It is ten in the morning when the shaman and I set out on the snowy paths to visit Zo'hro, the patient who organizes the ritual. Our steps slip off the icy path. We follow the river dry in silence before reaching the collective taxi station after a half-hour walk in the snow. Ten more minutes and we reach our destination. In the courtyard, a sheep waits for its time, tied by a lanyard to a tree. The patient, in her forties, welcomes us. She seems very concerned. A young girl invites us into the living room. Five other women are already present, very cheerful, unlike Zo'hro who seems to carry the weight of the world on her shoulders. Other guests arrive one by one, settle in, exchange news. Playful conversations are going well. We are served tea while waiting for the arrival of the late arrivals. It is eleven in the morning when the shaman grabs her tambourine and sings her song, the voices are silent. The ritual will last all day.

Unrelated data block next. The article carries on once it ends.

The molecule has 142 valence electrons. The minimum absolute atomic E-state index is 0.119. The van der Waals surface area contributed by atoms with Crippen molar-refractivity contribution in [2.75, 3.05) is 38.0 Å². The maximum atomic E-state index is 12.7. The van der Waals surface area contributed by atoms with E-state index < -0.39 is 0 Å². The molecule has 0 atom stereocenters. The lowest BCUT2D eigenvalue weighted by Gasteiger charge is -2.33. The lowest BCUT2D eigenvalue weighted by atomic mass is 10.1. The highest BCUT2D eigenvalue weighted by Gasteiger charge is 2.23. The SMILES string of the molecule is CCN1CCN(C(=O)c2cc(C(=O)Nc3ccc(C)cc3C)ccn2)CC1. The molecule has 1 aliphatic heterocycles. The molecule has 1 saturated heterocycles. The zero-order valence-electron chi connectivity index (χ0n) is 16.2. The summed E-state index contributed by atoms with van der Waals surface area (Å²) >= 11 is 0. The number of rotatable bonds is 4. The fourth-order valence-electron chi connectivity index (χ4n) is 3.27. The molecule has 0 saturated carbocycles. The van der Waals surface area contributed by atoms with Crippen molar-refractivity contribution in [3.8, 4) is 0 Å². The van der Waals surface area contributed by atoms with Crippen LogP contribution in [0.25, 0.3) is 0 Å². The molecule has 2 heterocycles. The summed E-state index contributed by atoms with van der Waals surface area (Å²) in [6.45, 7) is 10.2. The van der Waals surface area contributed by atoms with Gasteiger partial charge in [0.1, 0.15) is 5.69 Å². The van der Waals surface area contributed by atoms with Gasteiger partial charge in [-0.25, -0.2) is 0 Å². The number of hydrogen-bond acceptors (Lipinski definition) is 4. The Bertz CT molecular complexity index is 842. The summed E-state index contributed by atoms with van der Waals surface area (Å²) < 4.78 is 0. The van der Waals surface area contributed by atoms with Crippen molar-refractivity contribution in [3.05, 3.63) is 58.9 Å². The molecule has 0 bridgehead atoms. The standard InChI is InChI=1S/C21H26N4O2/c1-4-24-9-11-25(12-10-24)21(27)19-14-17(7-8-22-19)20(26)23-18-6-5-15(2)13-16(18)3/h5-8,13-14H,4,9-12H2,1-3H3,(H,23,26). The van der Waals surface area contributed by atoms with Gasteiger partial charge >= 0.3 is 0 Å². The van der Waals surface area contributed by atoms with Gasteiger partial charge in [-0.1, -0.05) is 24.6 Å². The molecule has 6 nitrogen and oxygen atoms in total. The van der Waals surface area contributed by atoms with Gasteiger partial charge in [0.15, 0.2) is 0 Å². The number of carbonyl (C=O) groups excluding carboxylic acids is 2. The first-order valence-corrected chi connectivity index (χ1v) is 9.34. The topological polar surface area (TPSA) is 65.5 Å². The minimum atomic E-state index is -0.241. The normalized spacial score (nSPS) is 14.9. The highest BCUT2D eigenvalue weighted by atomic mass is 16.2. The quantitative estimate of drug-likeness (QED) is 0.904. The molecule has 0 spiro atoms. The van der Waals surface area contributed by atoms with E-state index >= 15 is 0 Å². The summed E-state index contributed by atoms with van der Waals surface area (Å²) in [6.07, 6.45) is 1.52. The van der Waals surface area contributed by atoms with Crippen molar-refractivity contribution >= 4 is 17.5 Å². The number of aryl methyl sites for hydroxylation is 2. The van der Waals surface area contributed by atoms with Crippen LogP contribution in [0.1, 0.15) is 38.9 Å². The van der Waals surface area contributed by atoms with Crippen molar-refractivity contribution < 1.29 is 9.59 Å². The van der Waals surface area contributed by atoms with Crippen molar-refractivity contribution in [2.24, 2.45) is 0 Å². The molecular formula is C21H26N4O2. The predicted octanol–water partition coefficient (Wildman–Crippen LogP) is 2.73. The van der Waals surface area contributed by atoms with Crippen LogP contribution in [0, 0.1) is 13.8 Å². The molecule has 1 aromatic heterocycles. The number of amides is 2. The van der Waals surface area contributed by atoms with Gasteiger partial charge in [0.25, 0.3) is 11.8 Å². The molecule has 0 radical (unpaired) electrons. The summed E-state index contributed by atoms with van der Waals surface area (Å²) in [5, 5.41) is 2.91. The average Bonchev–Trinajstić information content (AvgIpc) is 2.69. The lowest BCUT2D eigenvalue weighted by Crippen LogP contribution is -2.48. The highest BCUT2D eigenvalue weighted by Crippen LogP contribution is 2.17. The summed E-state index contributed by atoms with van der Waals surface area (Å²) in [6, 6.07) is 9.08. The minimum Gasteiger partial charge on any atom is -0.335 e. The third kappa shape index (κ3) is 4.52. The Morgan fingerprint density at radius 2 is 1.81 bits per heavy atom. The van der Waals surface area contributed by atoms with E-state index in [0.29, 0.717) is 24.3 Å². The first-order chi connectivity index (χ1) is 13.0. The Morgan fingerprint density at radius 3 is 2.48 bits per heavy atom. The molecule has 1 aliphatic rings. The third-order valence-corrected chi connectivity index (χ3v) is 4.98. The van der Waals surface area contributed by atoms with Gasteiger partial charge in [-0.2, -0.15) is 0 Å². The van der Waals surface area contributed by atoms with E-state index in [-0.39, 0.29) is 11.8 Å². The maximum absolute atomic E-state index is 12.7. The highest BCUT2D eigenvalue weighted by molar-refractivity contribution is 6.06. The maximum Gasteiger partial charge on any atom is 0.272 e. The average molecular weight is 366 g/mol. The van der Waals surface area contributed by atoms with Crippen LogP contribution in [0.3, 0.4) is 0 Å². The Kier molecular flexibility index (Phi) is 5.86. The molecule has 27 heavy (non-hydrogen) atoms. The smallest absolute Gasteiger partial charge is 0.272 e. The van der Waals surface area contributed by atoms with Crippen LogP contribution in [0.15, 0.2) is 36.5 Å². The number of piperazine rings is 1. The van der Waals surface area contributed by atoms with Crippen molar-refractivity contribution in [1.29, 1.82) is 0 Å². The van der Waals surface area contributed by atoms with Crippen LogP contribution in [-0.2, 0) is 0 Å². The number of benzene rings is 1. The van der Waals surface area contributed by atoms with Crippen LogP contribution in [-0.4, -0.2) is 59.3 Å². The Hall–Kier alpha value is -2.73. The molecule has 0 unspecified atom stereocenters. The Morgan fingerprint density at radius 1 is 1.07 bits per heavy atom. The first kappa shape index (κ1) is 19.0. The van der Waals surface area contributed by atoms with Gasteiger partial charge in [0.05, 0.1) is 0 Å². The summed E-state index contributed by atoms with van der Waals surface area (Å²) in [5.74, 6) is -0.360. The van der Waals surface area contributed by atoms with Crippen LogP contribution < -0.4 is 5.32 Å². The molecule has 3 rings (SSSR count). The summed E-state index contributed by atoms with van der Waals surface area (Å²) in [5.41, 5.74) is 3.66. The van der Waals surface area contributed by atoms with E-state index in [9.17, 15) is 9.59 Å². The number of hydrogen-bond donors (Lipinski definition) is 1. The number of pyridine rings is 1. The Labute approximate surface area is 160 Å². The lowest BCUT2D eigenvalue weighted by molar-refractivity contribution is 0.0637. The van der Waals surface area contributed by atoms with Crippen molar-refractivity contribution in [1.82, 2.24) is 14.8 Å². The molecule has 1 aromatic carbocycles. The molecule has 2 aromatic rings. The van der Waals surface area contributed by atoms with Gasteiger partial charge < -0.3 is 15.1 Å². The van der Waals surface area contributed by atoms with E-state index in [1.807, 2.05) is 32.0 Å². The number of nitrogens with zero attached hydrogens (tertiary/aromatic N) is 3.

The author is Sylvie Lasserre
The shots were taken in 2008 and 2015
All rituals were observed in an area corresponding to the former Sogdiana, which straddles Uzbekistan and Tajikistan.